RR: Awareness of OTT products or applications, availability of good internet connections and access to smartphones are high among metro users, while Tier B and C cities are still catching up. Audiences are therefore at different stages of their journey when it comes to adopting streaming services. This itself causes a huge variation in viewership.

Big budget movie releases and sporting events such as the IPL help drive awareness and adoption of these services in Tier B and C cities.

In Kerala, our experience has shown that awareness is high but adoption has its challenges. These are the Tier B and C cities that we are constantly targeting by working with creators of these places, promoting them and collaborating with them. This is where we see the opportunity.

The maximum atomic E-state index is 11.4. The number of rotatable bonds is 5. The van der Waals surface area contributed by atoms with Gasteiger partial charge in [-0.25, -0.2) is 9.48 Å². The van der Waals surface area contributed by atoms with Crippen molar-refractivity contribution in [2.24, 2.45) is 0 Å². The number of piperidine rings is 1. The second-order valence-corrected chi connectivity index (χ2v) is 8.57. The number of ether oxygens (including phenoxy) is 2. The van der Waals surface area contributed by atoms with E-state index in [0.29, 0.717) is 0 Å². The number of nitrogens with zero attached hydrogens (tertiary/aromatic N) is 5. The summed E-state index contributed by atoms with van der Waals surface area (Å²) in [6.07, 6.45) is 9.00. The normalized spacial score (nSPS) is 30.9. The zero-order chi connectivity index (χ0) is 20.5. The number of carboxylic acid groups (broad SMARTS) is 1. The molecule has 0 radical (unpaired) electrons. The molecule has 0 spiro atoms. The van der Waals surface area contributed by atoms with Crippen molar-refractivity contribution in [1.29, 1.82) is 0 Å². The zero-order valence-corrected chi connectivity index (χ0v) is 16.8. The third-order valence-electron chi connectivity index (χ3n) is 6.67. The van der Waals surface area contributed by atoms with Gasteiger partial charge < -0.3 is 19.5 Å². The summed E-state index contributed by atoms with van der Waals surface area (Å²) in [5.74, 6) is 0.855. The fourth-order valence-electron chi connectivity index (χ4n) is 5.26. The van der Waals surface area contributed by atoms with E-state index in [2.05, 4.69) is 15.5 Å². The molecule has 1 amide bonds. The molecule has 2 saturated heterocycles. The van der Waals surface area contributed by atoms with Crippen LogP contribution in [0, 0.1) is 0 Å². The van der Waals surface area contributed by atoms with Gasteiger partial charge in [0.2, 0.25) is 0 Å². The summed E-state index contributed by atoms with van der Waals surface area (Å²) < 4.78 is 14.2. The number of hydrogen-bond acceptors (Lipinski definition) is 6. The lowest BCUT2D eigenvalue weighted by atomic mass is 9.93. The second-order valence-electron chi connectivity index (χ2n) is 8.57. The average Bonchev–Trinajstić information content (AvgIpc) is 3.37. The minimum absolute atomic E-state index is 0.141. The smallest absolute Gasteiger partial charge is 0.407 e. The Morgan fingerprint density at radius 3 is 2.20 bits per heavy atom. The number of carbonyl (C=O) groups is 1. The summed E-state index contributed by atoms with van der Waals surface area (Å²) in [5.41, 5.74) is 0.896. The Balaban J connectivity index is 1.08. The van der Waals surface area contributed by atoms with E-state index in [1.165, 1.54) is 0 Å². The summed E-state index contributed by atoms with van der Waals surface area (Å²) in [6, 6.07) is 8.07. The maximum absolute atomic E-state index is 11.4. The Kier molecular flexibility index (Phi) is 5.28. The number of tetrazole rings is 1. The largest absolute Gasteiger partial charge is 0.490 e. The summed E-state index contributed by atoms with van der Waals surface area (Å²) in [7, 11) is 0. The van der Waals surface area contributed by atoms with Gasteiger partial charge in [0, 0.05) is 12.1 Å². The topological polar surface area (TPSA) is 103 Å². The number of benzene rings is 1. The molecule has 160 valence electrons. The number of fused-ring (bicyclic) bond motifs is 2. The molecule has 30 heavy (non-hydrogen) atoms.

IANS: Now that normality is returning after two years of Covid-19, will OTT continue to maintain viewership numbers?

RR: The last 24 months have seen video consumption multiply. We rode this wave. But even before the pandemic hit, we saw huge traction on platforms like Netflix and Prime. If your content is sticky, OTT platforms will continue to thrive regardless of whether theaters open.

I think regional OTT platforms will grow the same way regional media has grown in other formats. Of course, they will face the same challenges that players in other formats have faced in terms of the size of the market they were addressing. But right now for us it’s all about creating good content for the global Malayali audience. (IANS)